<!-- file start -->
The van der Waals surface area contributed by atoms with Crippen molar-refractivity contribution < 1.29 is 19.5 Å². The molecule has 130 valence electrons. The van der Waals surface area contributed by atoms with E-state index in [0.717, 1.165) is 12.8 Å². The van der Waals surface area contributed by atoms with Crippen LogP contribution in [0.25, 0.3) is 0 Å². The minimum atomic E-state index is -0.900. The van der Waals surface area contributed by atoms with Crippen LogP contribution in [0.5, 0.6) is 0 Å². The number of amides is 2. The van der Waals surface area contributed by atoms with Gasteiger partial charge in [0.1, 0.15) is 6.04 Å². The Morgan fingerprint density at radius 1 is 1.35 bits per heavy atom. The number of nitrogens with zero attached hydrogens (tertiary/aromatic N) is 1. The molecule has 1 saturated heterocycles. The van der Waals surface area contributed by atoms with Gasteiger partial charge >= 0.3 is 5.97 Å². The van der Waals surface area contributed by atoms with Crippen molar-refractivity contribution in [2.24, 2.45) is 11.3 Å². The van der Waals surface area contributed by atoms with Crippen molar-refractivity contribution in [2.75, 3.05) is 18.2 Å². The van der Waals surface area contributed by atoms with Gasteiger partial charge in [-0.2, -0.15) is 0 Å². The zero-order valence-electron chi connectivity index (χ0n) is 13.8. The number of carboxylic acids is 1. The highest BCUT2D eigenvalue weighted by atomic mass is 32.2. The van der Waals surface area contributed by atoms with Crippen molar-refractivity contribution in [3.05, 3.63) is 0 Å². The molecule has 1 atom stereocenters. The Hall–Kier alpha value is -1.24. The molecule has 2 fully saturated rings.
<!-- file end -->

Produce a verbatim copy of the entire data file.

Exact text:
The van der Waals surface area contributed by atoms with Crippen molar-refractivity contribution < 1.29 is 19.5 Å². The molecule has 130 valence electrons. The van der Waals surface area contributed by atoms with E-state index in [0.717, 1.165) is 12.8 Å². The van der Waals surface area contributed by atoms with Crippen LogP contribution in [0.25, 0.3) is 0 Å². The minimum atomic E-state index is -0.900. The van der Waals surface area contributed by atoms with Crippen LogP contribution in [0.5, 0.6) is 0 Å². The number of amides is 2. The van der Waals surface area contributed by atoms with Gasteiger partial charge in [0.1, 0.15) is 6.04 Å². The Morgan fingerprint density at radius 1 is 1.35 bits per heavy atom. The number of nitrogens with zero attached hydrogens (tertiary/aromatic N) is 1. The molecule has 1 saturated heterocycles. The van der Waals surface area contributed by atoms with Gasteiger partial charge >= 0.3 is 5.97 Å². The van der Waals surface area contributed by atoms with Crippen molar-refractivity contribution in [2.24, 2.45) is 11.3 Å². The van der Waals surface area contributed by atoms with Crippen molar-refractivity contribution in [2.75, 3.05) is 18.2 Å². The van der Waals surface area contributed by atoms with Gasteiger partial charge in [-0.2, -0.15) is 0 Å². The zero-order valence-electron chi connectivity index (χ0n) is 13.8. The number of carboxylic acids is 1. The highest BCUT2D eigenvalue weighted by atomic mass is 32.2. The van der Waals surface area contributed by atoms with Crippen molar-refractivity contribution in [3.05, 3.63) is 0 Å². The molecule has 1 atom stereocenters. The Hall–Kier alpha value is -1.24. The molecule has 2 fully saturated rings.